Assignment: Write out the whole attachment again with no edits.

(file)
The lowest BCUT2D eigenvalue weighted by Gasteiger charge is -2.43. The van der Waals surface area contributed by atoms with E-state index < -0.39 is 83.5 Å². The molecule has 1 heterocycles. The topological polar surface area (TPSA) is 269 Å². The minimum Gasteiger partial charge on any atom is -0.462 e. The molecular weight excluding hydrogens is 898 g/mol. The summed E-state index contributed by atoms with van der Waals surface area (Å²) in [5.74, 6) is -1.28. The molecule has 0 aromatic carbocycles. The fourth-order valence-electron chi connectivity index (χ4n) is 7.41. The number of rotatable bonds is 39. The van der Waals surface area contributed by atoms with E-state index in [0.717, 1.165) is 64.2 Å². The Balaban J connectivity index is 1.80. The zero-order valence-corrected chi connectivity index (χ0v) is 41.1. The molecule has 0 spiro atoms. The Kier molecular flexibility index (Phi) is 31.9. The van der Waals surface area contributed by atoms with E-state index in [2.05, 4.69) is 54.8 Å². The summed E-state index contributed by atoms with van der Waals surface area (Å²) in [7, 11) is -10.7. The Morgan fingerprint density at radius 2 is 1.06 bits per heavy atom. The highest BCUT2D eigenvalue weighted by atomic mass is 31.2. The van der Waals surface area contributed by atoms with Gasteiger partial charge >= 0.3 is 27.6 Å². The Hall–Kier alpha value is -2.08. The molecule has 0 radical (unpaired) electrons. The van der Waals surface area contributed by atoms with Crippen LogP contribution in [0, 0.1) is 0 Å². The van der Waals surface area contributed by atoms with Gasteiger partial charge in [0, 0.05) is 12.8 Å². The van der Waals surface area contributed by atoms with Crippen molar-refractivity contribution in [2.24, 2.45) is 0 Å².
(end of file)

The lowest BCUT2D eigenvalue weighted by Gasteiger charge is -2.43. The van der Waals surface area contributed by atoms with E-state index < -0.39 is 83.5 Å². The molecule has 1 heterocycles. The topological polar surface area (TPSA) is 269 Å². The minimum Gasteiger partial charge on any atom is -0.462 e. The molecular weight excluding hydrogens is 898 g/mol. The summed E-state index contributed by atoms with van der Waals surface area (Å²) in [5.74, 6) is -1.28. The molecule has 0 aromatic carbocycles. The fourth-order valence-electron chi connectivity index (χ4n) is 7.41. The number of rotatable bonds is 39. The van der Waals surface area contributed by atoms with E-state index in [0.717, 1.165) is 64.2 Å². The Balaban J connectivity index is 1.80. The zero-order valence-corrected chi connectivity index (χ0v) is 41.1. The molecule has 0 spiro atoms. The Kier molecular flexibility index (Phi) is 31.9. The van der Waals surface area contributed by atoms with E-state index in [2.05, 4.69) is 54.8 Å². The summed E-state index contributed by atoms with van der Waals surface area (Å²) in [7, 11) is -10.7. The Morgan fingerprint density at radius 2 is 1.06 bits per heavy atom. The highest BCUT2D eigenvalue weighted by atomic mass is 31.2. The van der Waals surface area contributed by atoms with Gasteiger partial charge >= 0.3 is 27.6 Å². The Hall–Kier alpha value is -2.08. The molecule has 0 radical (unpaired) electrons. The van der Waals surface area contributed by atoms with Crippen LogP contribution in [0, 0.1) is 0 Å². The van der Waals surface area contributed by atoms with Gasteiger partial charge in [0, 0.05) is 12.8 Å². The van der Waals surface area contributed by atoms with Crippen molar-refractivity contribution in [2.24, 2.45) is 0 Å².